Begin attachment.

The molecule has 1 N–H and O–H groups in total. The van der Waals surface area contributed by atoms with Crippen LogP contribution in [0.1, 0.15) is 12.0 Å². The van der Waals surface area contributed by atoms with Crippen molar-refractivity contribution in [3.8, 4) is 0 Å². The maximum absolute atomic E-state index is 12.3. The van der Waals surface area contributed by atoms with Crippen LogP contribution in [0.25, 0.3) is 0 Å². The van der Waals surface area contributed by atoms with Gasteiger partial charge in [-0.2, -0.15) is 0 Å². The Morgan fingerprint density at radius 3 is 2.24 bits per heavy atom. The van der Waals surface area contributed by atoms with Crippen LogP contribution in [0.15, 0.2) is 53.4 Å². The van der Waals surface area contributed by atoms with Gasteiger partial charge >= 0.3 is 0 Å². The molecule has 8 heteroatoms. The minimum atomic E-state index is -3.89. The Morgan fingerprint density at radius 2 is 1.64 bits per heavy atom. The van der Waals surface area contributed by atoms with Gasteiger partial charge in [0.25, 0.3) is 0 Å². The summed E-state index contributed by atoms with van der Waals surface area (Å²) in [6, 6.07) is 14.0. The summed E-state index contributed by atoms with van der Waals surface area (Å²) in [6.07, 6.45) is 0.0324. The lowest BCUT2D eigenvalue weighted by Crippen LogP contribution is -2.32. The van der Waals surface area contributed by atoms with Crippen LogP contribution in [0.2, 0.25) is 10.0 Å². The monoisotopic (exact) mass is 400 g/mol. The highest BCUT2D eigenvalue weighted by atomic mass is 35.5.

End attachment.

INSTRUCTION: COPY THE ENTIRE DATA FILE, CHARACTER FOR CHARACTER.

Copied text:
The molecule has 1 N–H and O–H groups in total. The van der Waals surface area contributed by atoms with Crippen LogP contribution in [0.1, 0.15) is 12.0 Å². The van der Waals surface area contributed by atoms with Crippen molar-refractivity contribution in [3.8, 4) is 0 Å². The maximum absolute atomic E-state index is 12.3. The van der Waals surface area contributed by atoms with Crippen LogP contribution in [0.25, 0.3) is 0 Å². The van der Waals surface area contributed by atoms with Gasteiger partial charge in [-0.2, -0.15) is 0 Å². The Morgan fingerprint density at radius 3 is 2.24 bits per heavy atom. The van der Waals surface area contributed by atoms with Crippen LogP contribution in [0.15, 0.2) is 53.4 Å². The van der Waals surface area contributed by atoms with Gasteiger partial charge >= 0.3 is 0 Å². The molecule has 8 heteroatoms. The minimum atomic E-state index is -3.89. The Morgan fingerprint density at radius 2 is 1.64 bits per heavy atom. The van der Waals surface area contributed by atoms with Gasteiger partial charge in [0.25, 0.3) is 0 Å². The summed E-state index contributed by atoms with van der Waals surface area (Å²) in [6, 6.07) is 14.0. The summed E-state index contributed by atoms with van der Waals surface area (Å²) in [6.07, 6.45) is 0.0324. The lowest BCUT2D eigenvalue weighted by Crippen LogP contribution is -2.32. The van der Waals surface area contributed by atoms with Crippen LogP contribution in [0.2, 0.25) is 10.0 Å². The monoisotopic (exact) mass is 400 g/mol. The highest BCUT2D eigenvalue weighted by atomic mass is 35.5.